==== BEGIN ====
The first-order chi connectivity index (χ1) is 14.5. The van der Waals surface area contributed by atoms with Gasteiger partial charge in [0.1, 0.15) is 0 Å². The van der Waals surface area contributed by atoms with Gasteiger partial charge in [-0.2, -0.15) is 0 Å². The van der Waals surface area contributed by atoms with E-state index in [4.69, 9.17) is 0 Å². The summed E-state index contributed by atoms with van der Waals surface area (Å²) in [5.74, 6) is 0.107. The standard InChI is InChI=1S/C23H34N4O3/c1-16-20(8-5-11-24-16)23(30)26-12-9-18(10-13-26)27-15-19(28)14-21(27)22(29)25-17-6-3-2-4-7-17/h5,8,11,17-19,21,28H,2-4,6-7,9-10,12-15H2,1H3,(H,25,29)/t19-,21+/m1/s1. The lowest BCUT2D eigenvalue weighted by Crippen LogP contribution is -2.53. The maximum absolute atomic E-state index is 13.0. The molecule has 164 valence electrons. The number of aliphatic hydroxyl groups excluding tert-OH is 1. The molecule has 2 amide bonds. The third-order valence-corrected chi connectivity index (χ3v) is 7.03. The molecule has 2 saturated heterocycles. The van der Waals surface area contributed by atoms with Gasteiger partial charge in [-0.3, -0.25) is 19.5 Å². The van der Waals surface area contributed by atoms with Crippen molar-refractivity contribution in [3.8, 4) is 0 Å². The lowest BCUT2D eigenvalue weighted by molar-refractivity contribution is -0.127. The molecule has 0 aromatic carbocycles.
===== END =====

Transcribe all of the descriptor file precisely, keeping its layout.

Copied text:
The first-order chi connectivity index (χ1) is 14.5. The van der Waals surface area contributed by atoms with Gasteiger partial charge in [0.1, 0.15) is 0 Å². The van der Waals surface area contributed by atoms with Gasteiger partial charge in [-0.2, -0.15) is 0 Å². The van der Waals surface area contributed by atoms with E-state index in [4.69, 9.17) is 0 Å². The summed E-state index contributed by atoms with van der Waals surface area (Å²) in [5.74, 6) is 0.107. The standard InChI is InChI=1S/C23H34N4O3/c1-16-20(8-5-11-24-16)23(30)26-12-9-18(10-13-26)27-15-19(28)14-21(27)22(29)25-17-6-3-2-4-7-17/h5,8,11,17-19,21,28H,2-4,6-7,9-10,12-15H2,1H3,(H,25,29)/t19-,21+/m1/s1. The lowest BCUT2D eigenvalue weighted by Crippen LogP contribution is -2.53. The maximum absolute atomic E-state index is 13.0. The molecule has 164 valence electrons. The number of aliphatic hydroxyl groups excluding tert-OH is 1. The molecule has 2 amide bonds. The third-order valence-corrected chi connectivity index (χ3v) is 7.03. The molecule has 2 saturated heterocycles. The van der Waals surface area contributed by atoms with Gasteiger partial charge in [-0.3, -0.25) is 19.5 Å². The van der Waals surface area contributed by atoms with Crippen molar-refractivity contribution in [3.8, 4) is 0 Å². The lowest BCUT2D eigenvalue weighted by molar-refractivity contribution is -0.127. The molecule has 0 aromatic carbocycles.